Blanchett’s character is a highly regarded architect known for thinking out of the box who fell off the scene once she gave birth to her daughter. There were complications during the birth but it is interesting how that process diverted her psychological process. It feels very real and yet it is the progression towards the creative release that eludes her that threatens to tear her life and sanity apart. Blanchett, like when she played Katherine Hepburn in “The Aviator” found these very distinct moments that were fleeting. An example from that film was when she was so enthralled when DiCaprio as Howard Hughes comes back and tells her of his jet fighter flight that one can see she wants to do it herself. One can see that sparkle when she speaks of the love she used to have for architecture in “Bernadette”.

The third act of “Bernadette” delivers to the point of what the character needs to be to transcend and the catalyst that helps motivate it. While it is built up effectively, the resolution almost seems too neatly wrapped up at the end as if the epilogue was what was needed to make the narrative work (which is not the case). The movie becomes more about the realization instead of the execution. While this is a small aspect, one hoped to see the entire process more. However the balance of nature vs. nuture, and theoretical idea vs. practical application is effective relayed.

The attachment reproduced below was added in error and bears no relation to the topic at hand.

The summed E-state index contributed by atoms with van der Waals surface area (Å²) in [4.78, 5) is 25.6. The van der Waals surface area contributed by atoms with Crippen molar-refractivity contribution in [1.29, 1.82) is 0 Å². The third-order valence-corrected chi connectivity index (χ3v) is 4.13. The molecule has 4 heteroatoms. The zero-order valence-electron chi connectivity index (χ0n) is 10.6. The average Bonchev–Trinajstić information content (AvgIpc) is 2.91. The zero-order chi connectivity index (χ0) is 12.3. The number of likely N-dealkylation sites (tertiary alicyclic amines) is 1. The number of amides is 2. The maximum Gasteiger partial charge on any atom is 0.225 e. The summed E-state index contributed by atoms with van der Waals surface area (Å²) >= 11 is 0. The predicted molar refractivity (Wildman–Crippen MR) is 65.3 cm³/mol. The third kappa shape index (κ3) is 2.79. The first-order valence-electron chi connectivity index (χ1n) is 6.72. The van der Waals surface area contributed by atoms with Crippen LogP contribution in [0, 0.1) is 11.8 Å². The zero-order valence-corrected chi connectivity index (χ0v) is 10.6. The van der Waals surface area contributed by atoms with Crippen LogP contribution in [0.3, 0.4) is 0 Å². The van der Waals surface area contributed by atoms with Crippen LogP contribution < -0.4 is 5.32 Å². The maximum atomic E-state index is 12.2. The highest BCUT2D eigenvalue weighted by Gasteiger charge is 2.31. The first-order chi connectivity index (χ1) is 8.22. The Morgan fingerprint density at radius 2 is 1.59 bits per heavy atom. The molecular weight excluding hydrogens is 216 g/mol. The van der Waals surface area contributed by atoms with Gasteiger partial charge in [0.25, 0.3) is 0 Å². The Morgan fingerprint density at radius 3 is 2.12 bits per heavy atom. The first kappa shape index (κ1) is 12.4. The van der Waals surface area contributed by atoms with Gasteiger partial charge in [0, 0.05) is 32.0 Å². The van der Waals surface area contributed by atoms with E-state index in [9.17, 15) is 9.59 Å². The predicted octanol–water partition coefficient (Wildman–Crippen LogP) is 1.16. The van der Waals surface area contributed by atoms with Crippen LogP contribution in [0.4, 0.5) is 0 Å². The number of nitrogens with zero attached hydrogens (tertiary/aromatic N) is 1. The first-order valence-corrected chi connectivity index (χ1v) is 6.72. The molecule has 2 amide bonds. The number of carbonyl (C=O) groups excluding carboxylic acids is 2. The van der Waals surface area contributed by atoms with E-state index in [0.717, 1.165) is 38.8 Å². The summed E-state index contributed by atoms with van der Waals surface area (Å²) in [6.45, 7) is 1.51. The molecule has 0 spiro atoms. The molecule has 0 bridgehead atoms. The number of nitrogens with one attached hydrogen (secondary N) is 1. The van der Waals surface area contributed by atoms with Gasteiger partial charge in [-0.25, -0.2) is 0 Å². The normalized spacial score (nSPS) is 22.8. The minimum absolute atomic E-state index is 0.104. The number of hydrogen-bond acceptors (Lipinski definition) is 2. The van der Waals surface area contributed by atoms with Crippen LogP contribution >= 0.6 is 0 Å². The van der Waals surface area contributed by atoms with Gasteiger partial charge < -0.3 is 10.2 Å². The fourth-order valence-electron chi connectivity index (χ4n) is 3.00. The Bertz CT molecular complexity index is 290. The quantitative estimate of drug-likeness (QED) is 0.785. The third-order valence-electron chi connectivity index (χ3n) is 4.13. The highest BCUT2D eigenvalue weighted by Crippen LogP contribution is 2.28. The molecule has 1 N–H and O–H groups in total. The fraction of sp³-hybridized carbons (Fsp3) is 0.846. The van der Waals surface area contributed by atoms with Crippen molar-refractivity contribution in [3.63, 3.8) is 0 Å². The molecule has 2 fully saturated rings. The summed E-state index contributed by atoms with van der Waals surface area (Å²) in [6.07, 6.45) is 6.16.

“Where’d You Go Bernadette?” is a continuing rarity in the film world, an original mid-budget film with scope that examines the human condition but with a movie star perspective. Cate Blanchett is luminescent in the role simply because of the brilliance of layers she brings while the character-focused director Linklater continues to show his diversity yet his original style continues to melt into the background perhaps by design.

A-

By Tim Wassberg

IR Film Review: THE LION KING [Disney]

The resolution of creating something updated out of something nostalgic reflects in the idea of what the abstract idea the original created. When it is an expansion, it can work to a point (think “Tron: Legacy”) or some slight distinction in between (think the remake of “Aladdin”). This is the structure that makes it palpable for the current audience.